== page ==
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Beat Street
By Todd S. Inoue

Top of the Gill: The folk-pop quartet Hummingfish swims into the Brass Rail in Santa Clara on Feb. 6.

A Great Day in the Bay:
Hip-hop heavies turn out in droves for 10Bass T show

THE FINAL NIGHT of the 10Bass T residency at the Elbo Room brought out an awe-inspiring collection of Bay Area underground hip-hop stars. There was Hobo Junction selling tapes by the stairs. The Mystik Journeymen crew starting a beat-box circle by the women's bathroom. Kevvy Kev, Sacred Hoop and Billy Jam talking shop. Chocolate Connection rocking the microphone. 10Bass T doing its thing. Gift of Gab (of Blackalicious) and DJ Shadow playing pinball. DJ Shortkut from the Invisible Scratch Pickles backing up Lateef the Truth Speaker and Lyrics Born. David Boyce of the Broun Fellinis joining the Butta' Break Band for the whole night. With so many heavy-hitters around, a free-style session broke out with Hobo, Mystik's PSC, Aesop, 10Bass T's Solrac and an unknown emcee wrecking shop. A photographer should have gathered everyone together outside like the A Great Day in Harlem picture.

The good news is that 10Bass T has confirmed a similar month-long stint for the Agenda Lounge in San Jose every Thursday in March. It'll lean toward the jazz side and feature drop-in guests, including David Boyce, Midnight Voices' Will Power, T.J. Kirk's Will Bernard and David Ellis.

Goooo Team!

The night before, at the Bottom of the Hill, Team Dresch learned that its message of lesbian empowerment is not lost on the audience or new band members. After performing an older track, bassist/vocalist Jody Bleyle replied, "I can't play that song anymore. I'm so post­identity politics." New guitarist Amanda "Jack" Kelly approached the mic and quietly yet bravely spilled her guts about how much the death of her personal hero, Tina Brandon, affected her and what being part of Team Dresch meant. Guitarist Donna Dresch comforted Jack with a long embrace centerstage before the foursome ripped into the next song together. Sometimes the most punk-rock thing in the world is revealing your true feelings in front of everyone. Jack rocked it a capella; "I almost cried when I said that," she told me later.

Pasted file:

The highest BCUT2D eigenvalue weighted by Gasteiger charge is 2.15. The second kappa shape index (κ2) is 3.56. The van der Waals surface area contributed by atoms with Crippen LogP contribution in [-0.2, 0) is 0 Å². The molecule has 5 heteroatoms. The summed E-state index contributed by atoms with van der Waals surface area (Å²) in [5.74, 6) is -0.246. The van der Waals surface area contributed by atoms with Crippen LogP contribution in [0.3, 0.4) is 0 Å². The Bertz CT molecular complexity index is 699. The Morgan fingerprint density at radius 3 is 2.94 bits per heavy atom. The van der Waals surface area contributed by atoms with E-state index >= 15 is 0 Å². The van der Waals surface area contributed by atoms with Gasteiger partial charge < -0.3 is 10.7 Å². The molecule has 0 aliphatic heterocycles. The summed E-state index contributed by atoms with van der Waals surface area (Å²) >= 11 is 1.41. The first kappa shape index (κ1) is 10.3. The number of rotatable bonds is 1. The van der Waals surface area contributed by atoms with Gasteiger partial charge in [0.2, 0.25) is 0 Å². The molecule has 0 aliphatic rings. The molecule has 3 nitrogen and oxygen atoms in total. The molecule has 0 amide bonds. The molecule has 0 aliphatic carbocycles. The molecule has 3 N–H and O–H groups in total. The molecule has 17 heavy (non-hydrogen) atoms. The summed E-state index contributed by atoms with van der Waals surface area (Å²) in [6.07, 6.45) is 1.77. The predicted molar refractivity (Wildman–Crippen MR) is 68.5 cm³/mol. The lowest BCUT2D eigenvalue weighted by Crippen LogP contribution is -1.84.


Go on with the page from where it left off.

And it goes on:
Then, two 8-year-old girls got Bleyle's attention with a miniature bomber jacket with the words "eyes," "knees," "groin" and "throat" stitched on it--a reference to the Free to Fight self-defense jingle "Primary Targets" (the eyes, knees, groin and throat are the four potent targets to hit when being attacked). Charmed to the teeth, the band invited the girls on stage to sing the instructional ditty. It's sad that kids have to learn such preventive measures so early, but it was reassuring to see these kids recite the words while others recite Westside Connection gangsta-rap lyrics.

Skankin' All-Stars

Judgment day in Skaville: The future of longtime ska-punk band Skankin' Pickle is in jeopardy. Word is that drummer Chuck Phelps and slide trombonist Gerry Lundquist have departed, leaving only guitarist Lynette Knackstedt and valve trombonist Lars Nylander as original members. The Rudiments' Brent Wilson has been mentioned as possible drummer replacement. With only two Pickle people left, look for the name Skankin' Pickle to change to the Dill Records All-Stars.

Radar Love

Some shows that probably missed the mass-market radar: Janitors Against Apartheid, the Pirates of Funk, Chachi, Boba Fett and Wookie perform at the Saratoga Community Center, 39655 Allendale Ave. on Friday (Feb. 7). Doors open at 7:30pm. Portland's folk-pop quartet Hummingfish swims into the Brass Rail at Santa Clara University on Thursday (Feb. 6) for a free 9pm show.

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From the February 6-12, 1997 issue of Metro

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